Do you think that perhaps even Macaulay would have felt slightly ashamed of himself?

Anyhow the author of The Broadstone of Honour did not think the world was made only for gentlemen He thought in his simplicity that it was made for man; and he could not escape from a prejudice in favour of brave men and honest men and (I am so antiquated as to add) men who felt a special consideration for women. The book has some of the faults of its type and time; in that sense it is now rather dated; nearly as much dated as Macaulay. We must read it, or at least parts of it, rather as we read a song of Tom Moore or a patriotic poem of Thomas Davis, or all that rather rhetorical yet very red-blooded tradition ot talking and writing that derived from the mishty melodrama of Byron or was sympathetically satirised in Micawber. But when we have allowed for variations in the taste for purple patches, a matter entirely relative in our taste as in his, the book is sustained from first to last by what can only be called a sustained energy of virtue. It does anybody good to meet a man so little ashamed of an enthusiasm for mere goodness. Many of his gestures are as noble as any of those that make the decisive moments in the Chansons de Geste. Many of his concessions are as graceful as any that he himself praises in the chronicles of the tournament or the tented field. But he was very far from being merely an amiable old antiquary haunting Melrose by moonlight; or even a dazed Don Quixote with his head hidden in folios about Arthur and Amadis of Gaul. I cannot resist making another quotation which will serve to show that Kenelm Digby was not by any means unconscious of what was going on in his own time--and, I will add, is still going on in ours.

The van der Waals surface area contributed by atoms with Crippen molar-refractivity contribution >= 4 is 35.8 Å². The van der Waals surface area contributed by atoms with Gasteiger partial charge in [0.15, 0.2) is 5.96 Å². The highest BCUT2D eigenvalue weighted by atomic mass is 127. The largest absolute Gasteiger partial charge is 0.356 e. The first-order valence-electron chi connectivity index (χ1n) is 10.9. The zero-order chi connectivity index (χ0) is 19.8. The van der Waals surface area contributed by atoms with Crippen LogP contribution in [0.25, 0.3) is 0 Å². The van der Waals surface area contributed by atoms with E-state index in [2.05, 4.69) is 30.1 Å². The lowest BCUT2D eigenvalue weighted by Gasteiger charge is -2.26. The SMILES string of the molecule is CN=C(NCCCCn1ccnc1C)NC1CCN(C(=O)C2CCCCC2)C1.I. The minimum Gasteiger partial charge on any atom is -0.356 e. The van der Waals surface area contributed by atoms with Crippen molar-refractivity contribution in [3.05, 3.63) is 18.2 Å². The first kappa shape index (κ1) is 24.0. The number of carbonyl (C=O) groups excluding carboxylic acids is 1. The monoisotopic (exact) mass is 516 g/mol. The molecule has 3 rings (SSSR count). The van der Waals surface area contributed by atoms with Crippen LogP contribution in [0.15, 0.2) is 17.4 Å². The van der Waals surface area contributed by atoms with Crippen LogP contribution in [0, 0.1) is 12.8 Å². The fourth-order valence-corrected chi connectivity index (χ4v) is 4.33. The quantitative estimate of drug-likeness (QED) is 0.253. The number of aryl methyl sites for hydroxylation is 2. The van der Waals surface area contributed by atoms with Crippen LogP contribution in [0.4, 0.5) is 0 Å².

After speaking of St. Francis and of many knights who would feed the poor and eat with them and carry their coffins, he says, "Oh! is it for the rich of the nineteenth century to talk of the inhumanity of the Middle Ages? To give alms, with them, is to encourage idleness. He is hungry, he is naked? Let him work. But he is old? There are employments for all. But he is a child? Do not teach him to beg. It is the mother of a large family? Perhaps she does not tell the truth. We have institutions on a new system. Yes truly, and woe to the unhappy ones who are doomed to receive relief from them! In order that the children of pleasure may not be incommoded by the sight of poverty the poor are shut up within high walls and condemned to confinement for the crime of being poor and miserable. When they are thus secluded from the enjoyment of nature an odious Board of Governors takes care that they should be provided with what is sufficient to support life. And then they have to endure the countenances of ferocious barbarians who are the officers to administer this horrible humanity."

That is the testimony of Digby, as it is the testimony of Dickens, who did not presumably labour under the illusion that God made the world only for gentlemen. That is also the testimony of Cobbett, of Carlyle, of Hood, of Ruskin, of everybody who actually watched the modern industrial movement with his eyes open; but the fact that Digby wrote that paragraph may alone be my apology for writing this note on his neglected name.